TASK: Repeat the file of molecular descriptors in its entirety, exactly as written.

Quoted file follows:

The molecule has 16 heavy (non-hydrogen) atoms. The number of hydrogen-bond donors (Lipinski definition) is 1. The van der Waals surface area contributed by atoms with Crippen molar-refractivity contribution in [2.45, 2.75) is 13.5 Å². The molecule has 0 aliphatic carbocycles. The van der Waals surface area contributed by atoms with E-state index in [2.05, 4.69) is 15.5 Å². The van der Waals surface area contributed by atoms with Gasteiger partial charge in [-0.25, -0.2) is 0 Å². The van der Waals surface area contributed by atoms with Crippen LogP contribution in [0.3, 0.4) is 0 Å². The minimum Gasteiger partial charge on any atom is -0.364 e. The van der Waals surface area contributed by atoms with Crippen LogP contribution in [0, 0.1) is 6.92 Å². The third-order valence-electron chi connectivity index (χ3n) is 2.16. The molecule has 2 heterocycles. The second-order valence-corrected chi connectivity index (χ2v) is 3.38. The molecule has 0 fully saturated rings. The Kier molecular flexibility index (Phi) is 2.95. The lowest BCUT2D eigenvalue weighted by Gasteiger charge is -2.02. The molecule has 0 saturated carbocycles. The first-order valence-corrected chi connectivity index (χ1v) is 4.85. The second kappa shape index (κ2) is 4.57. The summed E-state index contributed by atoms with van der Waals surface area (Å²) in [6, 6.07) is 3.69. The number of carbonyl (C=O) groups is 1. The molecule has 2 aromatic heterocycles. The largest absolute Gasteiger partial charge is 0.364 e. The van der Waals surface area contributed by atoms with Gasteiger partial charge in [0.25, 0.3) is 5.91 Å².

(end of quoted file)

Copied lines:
The molecule has 16 heavy (non-hydrogen) atoms. The number of hydrogen-bond donors (Lipinski definition) is 1. The van der Waals surface area contributed by atoms with Crippen molar-refractivity contribution in [2.45, 2.75) is 13.5 Å². The molecule has 0 aliphatic carbocycles. The van der Waals surface area contributed by atoms with E-state index in [2.05, 4.69) is 15.5 Å². The van der Waals surface area contributed by atoms with Gasteiger partial charge in [-0.25, -0.2) is 0 Å². The van der Waals surface area contributed by atoms with Crippen LogP contribution in [0.3, 0.4) is 0 Å². The minimum Gasteiger partial charge on any atom is -0.364 e. The van der Waals surface area contributed by atoms with Crippen LogP contribution in [0, 0.1) is 6.92 Å². The third-order valence-electron chi connectivity index (χ3n) is 2.16. The molecule has 2 heterocycles. The second-order valence-corrected chi connectivity index (χ2v) is 3.38. The molecule has 0 fully saturated rings. The Kier molecular flexibility index (Phi) is 2.95. The lowest BCUT2D eigenvalue weighted by Gasteiger charge is -2.02. The molecule has 0 saturated carbocycles. The first-order valence-corrected chi connectivity index (χ1v) is 4.85. The second kappa shape index (κ2) is 4.57. The summed E-state index contributed by atoms with van der Waals surface area (Å²) in [6, 6.07) is 3.69. The number of carbonyl (C=O) groups is 1. The molecule has 2 aromatic heterocycles. The largest absolute Gasteiger partial charge is 0.364 e. The van der Waals surface area contributed by atoms with Gasteiger partial charge in [0.25, 0.3) is 5.91 Å².